Democrats and Progressives form tentative collaboration

Print More

(Host) Democratic and Progressive Party leaders say they’re interested in working together on certain legislative and statewide races during the 2004 election. However Republican officials think the collaboration will present GOP candidates with a great opportunity to win more races next year.

VPR’s Bob Kinzel reports:

(Kinzel) It’s very clear that many Democrats and Progressives want to avoid a replay of the circumstances that occurred in the lieutenant governor’s race in 2002. In that contest, Republican Brian Dubie was elected with 42% of the vote in a three-way race with Democrat Peter Shumlin and Progressive Anthony Pollina.

Congressman Bernie Sanders says it’s a big mistake for liberal Democrats and Progressives to run against each other because it virtually assures a Republican victory. And Sanders says he wants to take an active role in the effort to bring the two parties together when the circumstances make sense.

Progressive Party Chairwoman Martha Abbott says she thinks it’s a good idea as long as the Democrats treat the Progressives with respect:

(Abbott) “Given that we’ve established ourselves in the last few years as a real force in Vermont politics, we certainly hope that it works both ways and that the places where the Progressive Party is strong and has strong candidates that Democrats will respect that and not run against us as well. It’s very important that it be a two-way street and not a one-way street.”

(Kinzel) GOP State Director Jim Barnett isn’t surprised by this development and Barnett thinks it will actually help Republican candidates.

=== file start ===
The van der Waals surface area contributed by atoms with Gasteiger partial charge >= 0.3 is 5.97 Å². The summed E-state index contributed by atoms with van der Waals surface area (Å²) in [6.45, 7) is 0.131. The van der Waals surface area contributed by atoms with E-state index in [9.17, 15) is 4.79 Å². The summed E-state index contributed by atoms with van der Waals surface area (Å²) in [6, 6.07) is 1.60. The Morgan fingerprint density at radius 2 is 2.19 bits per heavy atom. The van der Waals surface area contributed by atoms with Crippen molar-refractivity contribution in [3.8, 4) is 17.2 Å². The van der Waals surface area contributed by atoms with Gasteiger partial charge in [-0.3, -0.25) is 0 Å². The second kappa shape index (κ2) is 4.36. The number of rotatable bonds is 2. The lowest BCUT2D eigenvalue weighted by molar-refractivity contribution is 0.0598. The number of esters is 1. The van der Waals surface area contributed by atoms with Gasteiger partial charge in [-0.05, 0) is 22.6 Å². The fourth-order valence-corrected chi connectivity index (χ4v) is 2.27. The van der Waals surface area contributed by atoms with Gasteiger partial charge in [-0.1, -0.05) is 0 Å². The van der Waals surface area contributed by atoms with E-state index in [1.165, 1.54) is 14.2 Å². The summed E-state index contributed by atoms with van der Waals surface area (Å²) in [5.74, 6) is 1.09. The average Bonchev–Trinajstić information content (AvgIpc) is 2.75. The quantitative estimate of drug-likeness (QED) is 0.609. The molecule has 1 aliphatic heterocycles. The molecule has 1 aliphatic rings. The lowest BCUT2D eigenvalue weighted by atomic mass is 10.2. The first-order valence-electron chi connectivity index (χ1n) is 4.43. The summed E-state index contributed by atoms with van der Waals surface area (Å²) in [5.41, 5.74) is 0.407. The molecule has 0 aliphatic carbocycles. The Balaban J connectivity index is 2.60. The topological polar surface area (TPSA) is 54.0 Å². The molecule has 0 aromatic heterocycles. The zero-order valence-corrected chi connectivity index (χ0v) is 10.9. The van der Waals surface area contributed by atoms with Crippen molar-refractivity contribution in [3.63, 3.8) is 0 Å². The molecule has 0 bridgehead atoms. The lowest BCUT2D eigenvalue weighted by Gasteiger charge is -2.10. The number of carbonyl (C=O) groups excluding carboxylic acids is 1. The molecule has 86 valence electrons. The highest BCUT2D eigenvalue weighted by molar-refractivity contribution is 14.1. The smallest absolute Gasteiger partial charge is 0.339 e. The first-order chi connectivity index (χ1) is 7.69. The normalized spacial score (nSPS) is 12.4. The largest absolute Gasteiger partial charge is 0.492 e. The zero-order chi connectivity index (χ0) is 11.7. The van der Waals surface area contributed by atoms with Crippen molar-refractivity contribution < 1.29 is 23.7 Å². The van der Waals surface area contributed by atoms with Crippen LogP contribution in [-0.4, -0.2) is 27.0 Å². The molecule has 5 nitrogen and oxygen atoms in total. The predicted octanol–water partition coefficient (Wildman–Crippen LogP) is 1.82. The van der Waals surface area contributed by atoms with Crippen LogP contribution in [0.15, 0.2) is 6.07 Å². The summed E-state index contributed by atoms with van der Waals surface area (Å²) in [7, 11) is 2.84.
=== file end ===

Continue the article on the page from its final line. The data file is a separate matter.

(Barnett) “I actually think it could bode quite well for Republicans. It would be an indication that the Democrats are ready to cede the political center to us in pursuit of votes that might otherwise go to a fringe candidate on the far left. They’re going to have to make some adjustments to their agenda in order to appeal to those folks, and it’s going to drag them to the extreme left. Increasingly, that’s where the Party exists in any case.”

(Kinzel) The chairman of the Democratic Party, Scudder Parker, says he’s interested in discussing this issue with members of the Progressive Party and Parker thinks Barnett’s analysis of the situation is way off base:

(Parker) “I think the Republicans at this point have to fall back to name calling and labeling rather than deal with the issues of substance that are before us, that are the reason that Democrats and people of more progressive leanings are realizing they have interests in common at this time.”

(Kinzel) The recent re-election bid of Burlington Mayor Peter Clavelle is an example of Progressives and Democrats working together. Clavelle ran as both a Progressive and Democrat in his successful effort to win another term in office.

For Vermont Public Radio, I’m Bob Kinzel in Montpelier.

Comments are closed.